The Leaders of Italy’s Disaster-warning Agency Resign

The head of Italy’s disaster-warning committee, Luciano Maiani, has resigned in protest over the sentencing of seven of the organization’s members for underestimating the risks of a deadly 2009 earthquake. The commission’s vice president, Mauro Rosi, and president emeritus, Giuseppe Zamberletti, also resigned.

The April 2009 earthquake rocked the central Italian town of L’Aquila, killing 309 people and leaving thousands homeless. The seven defendants were members of the country’s Major Risks Committee, which met in L’Aquila March 31, 2009 — six days before the 6.3-magnitude quake struck. The seven have been found guilty of manslaughter, accused of providing “inaccurate, incomplete and contradictory” information after small tremors were first felt.

Maiami, one of Italy’s top physicists and a former head of the top partical physics laboratory Cern in Geneva, criticised the verdict as “a big mistake.”

“These are professionals who spoke in good faith and were by no means motivated by personal interests, they had always said that it is not possible to predict an earthquake,” he told the Corriere della Sera newspaper.

“It is impossible to produce serious, professional and disinterested advice under this mad judicial and media pressure. This sort of thing doesn’t happen anywhere else in the world. This is the end of scientists giving consultations to the state.”

The seven defendants were given six-year prison sentences and they, along with the Prime Minister’s office, were ordered to pay 7.8 million euros in damages.

There has been an outcry from both the Italian and international scientific community, who say these individuals shouldn’t be punished if their forecasts don’t come true. The American Association for the Advancement of Science has has called the convictions “unfaire and naive,” while the The Guardian has written that “few scientists will want to take responsibility for similar statements in the future.”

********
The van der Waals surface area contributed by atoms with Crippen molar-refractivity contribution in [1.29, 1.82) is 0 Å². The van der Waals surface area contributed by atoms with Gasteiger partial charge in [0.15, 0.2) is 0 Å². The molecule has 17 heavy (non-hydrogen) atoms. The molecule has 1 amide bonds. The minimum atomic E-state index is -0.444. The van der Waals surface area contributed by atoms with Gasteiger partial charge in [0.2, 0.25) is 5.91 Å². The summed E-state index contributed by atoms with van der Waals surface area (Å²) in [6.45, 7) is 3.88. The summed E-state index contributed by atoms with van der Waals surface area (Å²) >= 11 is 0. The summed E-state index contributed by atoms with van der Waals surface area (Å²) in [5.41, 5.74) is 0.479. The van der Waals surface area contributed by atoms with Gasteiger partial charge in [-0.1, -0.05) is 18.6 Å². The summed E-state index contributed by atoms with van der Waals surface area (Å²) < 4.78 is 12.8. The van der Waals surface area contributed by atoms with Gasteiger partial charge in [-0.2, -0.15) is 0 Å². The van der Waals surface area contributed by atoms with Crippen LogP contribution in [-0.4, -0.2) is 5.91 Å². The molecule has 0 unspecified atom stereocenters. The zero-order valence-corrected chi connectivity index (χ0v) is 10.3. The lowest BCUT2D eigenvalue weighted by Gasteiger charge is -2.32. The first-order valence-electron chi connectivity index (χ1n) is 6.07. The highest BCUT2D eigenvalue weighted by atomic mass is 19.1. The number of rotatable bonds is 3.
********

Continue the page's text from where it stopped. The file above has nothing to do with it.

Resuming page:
Scientific American takes a different stance, however. Risk perception consultant David Ropeik, in a guest blog post for the publication, feels the Italian scientists were at fault for failing to communicate the risks to the public. It’s tough to disagree with Ropeik.

The meeting that was held six days before the earthquake was called after a swarm of tremors shook the area. Seeing this as no major reason to expect an earthquake, the group gathered for what they called a media operation — basically, a meeting to calm the public’s fears, when what they should have been doing was preparing the public in case a major quake were to follow the tremors. Even worse is the following:

In a leaked telephone call, Guido Bertolaso, then head of the civil protection agency, told a local official that he was calling the meeting as “more of a media operation.” The top civil protection official at the meeting, Bernardo De Bernardinis, said in a television interview that residents faced “no danger” and should sit back with a glass of wine – recommending a Montepulciano.

Six days after that Montepulciano recommendation, 309 people were dead. And though a six-year sentence seems too harsh, someone must be held accountable — not for failing to predict, but for nonchalantly failing to educate and warn the public of what could occur.

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